On my first morning in Miami, Matt Schudel, a writer for the Sun-Sentinel's magazine section and author of Muhammad Ali: The Birth of a Legend, Miami, 1961-1964, took me to Robert A. Hittel's bookstore in nearby Fort Lauderdale. As we drove along, listening to the saxophone jazz of Ben Webster, he mentioned that the former art critic of his newspaper simply walked away from his desk on the afternoon he inherited a million dollars and that the grandson of Surrealist film maker Luis Bunuel was a current staffer and that Charles Willeford's papers had been given to the Fort Lauderdale public library and that Dick Francis once lived around the corner and that the most desirable piece of real estate on the New River, near the Third Avenue Bridge, was currently occupied by the Broward County Jail. I wasn't surprised by any of these revelations. This part of Florida was clearly, as they used to say in educational newsreels, a land of contrasts.
In some lights Bob Hittel looks like Ernest Hemingway, which may explain the blue marlin and the waterbuck heads mounted in his shop. It's an airy, pleasant bookstore, located in a strip mall, offering everything from used paperbacks to an autographed Little Prince for $2,000. "I've had books signed by Hemingway, Faulkner, Joyce, Kipling, Dr. Seuss, Einstein, Lindbergh, Disney, Picasso, Matisse, Dali, Dorothy Parker, James Thurber, Tennyson, Twain and more. Most of the presidents since Lincoln . . . One signed Washington." He presses paperback copies of two of his favorite Florida books on me: Cherokee Paul McDonald's Blue Truth, an autobiographical account of a cop's life in Fort Lauderdale, and Randy Wayne White's superb first thriller, Sanibel Flats. On the way out, I notice a six-inch chunk of wood, apparently a bit of floorboard, propped above the shop door. "One of my customers couldn't pay his bill and just before he left town, he stopped by, with his van all loaded with everything he owned. He gave me this piece of wood, claiming that he'd picked it up in Paris when they were tearing down the apartment where James Joyce had lived. I'd like to think the story is true."
During my three-day visit, shuttle buses ran regularly between the Wyndham and Miami-Dade Community College, the main site of the Book Fair. While waiting for one on Saturday afternoon, I struck up a conversation with Roberta Guaspari, a curly-haired redhead, who was promoting her book about teaching music in New York City schools, Music of the Heart. There'd been a film based on her life, and she'd been played by Meryl Streep. Later, the van driver piped in that last year he'd been "no more than five or six feet from Stephen King -- nice fella." The street fair itself -- visited by half a million people each year -- resembles a Middle Eastern bazaar: an endless series of tent-covered booths, selling books, food and ideologies. I picked up flyers from the Mark Twain Scholarship Fund, Gulf Stream Magazine, the Atheists of Florida, the Fundacion Internacional Ruben Dario, Books and Books (the Coral Gables shop run by Mitchell Kaplan, who started the fair in 1982) and Levenger's: Tools for Serious Readers. I stopped by the Antiquarian Book Dealer's building and discovered a signed letter from Ralph Waldo Emerson for $1,400: "Dear Sir, I am quite concerned this morning to learn at the railroad office here that no train leaves this place for Toledo and Ann Arbor after 8 P.M. (which is the hour appointed for my lecture) until tomorrow. . . ." I was tempted by a copy, for $20, of Leslie Charteris's The Saint in Miami, a 1945 thriller in which Simon Templar battles the Nazi secret agents of "Florida's Fifth Column."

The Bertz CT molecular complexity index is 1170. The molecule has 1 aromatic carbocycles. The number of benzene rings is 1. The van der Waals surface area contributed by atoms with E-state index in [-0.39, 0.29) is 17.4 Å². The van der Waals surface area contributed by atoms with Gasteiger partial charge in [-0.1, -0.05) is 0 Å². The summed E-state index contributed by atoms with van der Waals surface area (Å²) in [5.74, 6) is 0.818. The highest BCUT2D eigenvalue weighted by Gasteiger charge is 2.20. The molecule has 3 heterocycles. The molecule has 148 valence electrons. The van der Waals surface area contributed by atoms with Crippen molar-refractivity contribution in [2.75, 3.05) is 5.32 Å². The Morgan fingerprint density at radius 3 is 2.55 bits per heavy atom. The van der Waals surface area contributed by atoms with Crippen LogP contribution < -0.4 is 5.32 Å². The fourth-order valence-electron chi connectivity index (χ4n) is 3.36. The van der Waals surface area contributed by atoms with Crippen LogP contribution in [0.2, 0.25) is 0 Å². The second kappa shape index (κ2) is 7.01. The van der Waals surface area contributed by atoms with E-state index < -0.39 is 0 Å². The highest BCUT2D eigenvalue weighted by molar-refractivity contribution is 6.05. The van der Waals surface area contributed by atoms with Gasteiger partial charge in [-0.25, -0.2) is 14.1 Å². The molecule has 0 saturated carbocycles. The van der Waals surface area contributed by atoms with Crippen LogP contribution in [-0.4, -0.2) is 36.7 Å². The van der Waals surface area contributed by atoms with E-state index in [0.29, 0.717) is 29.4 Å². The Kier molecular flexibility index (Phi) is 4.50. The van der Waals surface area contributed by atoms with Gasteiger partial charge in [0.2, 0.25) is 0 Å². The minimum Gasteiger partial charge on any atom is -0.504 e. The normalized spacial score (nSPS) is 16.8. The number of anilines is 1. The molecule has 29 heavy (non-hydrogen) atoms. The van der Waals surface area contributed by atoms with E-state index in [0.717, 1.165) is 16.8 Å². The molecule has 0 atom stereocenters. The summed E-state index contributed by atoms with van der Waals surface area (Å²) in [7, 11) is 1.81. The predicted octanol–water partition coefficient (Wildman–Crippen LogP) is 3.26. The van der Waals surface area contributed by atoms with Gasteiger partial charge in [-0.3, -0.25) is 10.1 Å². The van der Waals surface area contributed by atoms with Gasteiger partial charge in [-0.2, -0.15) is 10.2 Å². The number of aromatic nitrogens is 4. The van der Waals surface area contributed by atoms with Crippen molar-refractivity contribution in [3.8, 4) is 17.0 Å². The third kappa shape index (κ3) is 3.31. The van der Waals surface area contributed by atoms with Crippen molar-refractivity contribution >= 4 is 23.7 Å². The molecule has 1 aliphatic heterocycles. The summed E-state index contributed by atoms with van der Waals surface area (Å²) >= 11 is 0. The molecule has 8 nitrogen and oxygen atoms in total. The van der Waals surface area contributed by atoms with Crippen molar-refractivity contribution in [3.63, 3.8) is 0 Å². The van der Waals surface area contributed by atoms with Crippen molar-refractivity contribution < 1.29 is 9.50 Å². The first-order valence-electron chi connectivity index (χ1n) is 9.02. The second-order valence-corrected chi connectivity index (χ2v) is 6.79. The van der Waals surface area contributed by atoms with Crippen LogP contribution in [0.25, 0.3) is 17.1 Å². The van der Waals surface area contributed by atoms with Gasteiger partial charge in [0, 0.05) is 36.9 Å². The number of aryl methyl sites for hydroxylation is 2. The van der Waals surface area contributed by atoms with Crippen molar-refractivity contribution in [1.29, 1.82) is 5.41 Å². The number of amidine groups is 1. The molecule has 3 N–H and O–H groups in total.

At least half the booths were devoted to books in Spanish. I glanced at a 600-page biography of Gabriel Garcia Marquez by Dosso Soldivar called El Viaje a la Semilla (The Journey to the Seed). I even bought, for a dollar, Cahiers Celine, the first volume in a French series devoted to the notorious author of Journey to the End of Night -- a title that seems perfect for South Florida. Besides the various literary vendors, this nine-day-long fiesta of the book, held every November, proffers scores of readings, lectures and author signings. This year the weekend program included Scott Turow, Michael Cunningham, Dave Barry (who works for the Miami Herald), Yolanda Joe, Alan Dershowitz, Quincy Troupe, Sharon Olds, Edward Albee and a panel on the Beats with Michael McClure and Diane Di Prima. I stopped by this last and heard Ann Charters read from her new edition of Jack Kerouac's letters. Back in Orlando, I knew, local fans were establishing an artistic residence in the house where Kerouac was living when On the Road was published. That Saturday evening the Wyndham threw a cocktail party for the visiting authors and exhibitors. It was out in an open courtyard. On my way I bumped into the poet and translator Richard Howard. The stars were shining, people were looking particularly elegant and sexy, the conversation sounded witty; one could imagine party-hopping till dawn. "This is the way Miami should be," exclaimed Howard. I smilingly agreed, and reached for a piece of shrimp to go with my glass of wine. But the next day, on my way back to Orlando, I drove along the ocean, past the Fontainebleau and other grand hotels. In the midst of their gaudy splendor, I glimpsed an even better image for Miami's distinctive salsa-like mix: A bearded man, obviously homeless, stood on a corner dressed in a raggedy monk's robe, while muttering noisily to himself in Spanish. In one hand he held aloft a very large cup of Starbucks coffee.
Michael Dirda's e-mail address is email@example.com.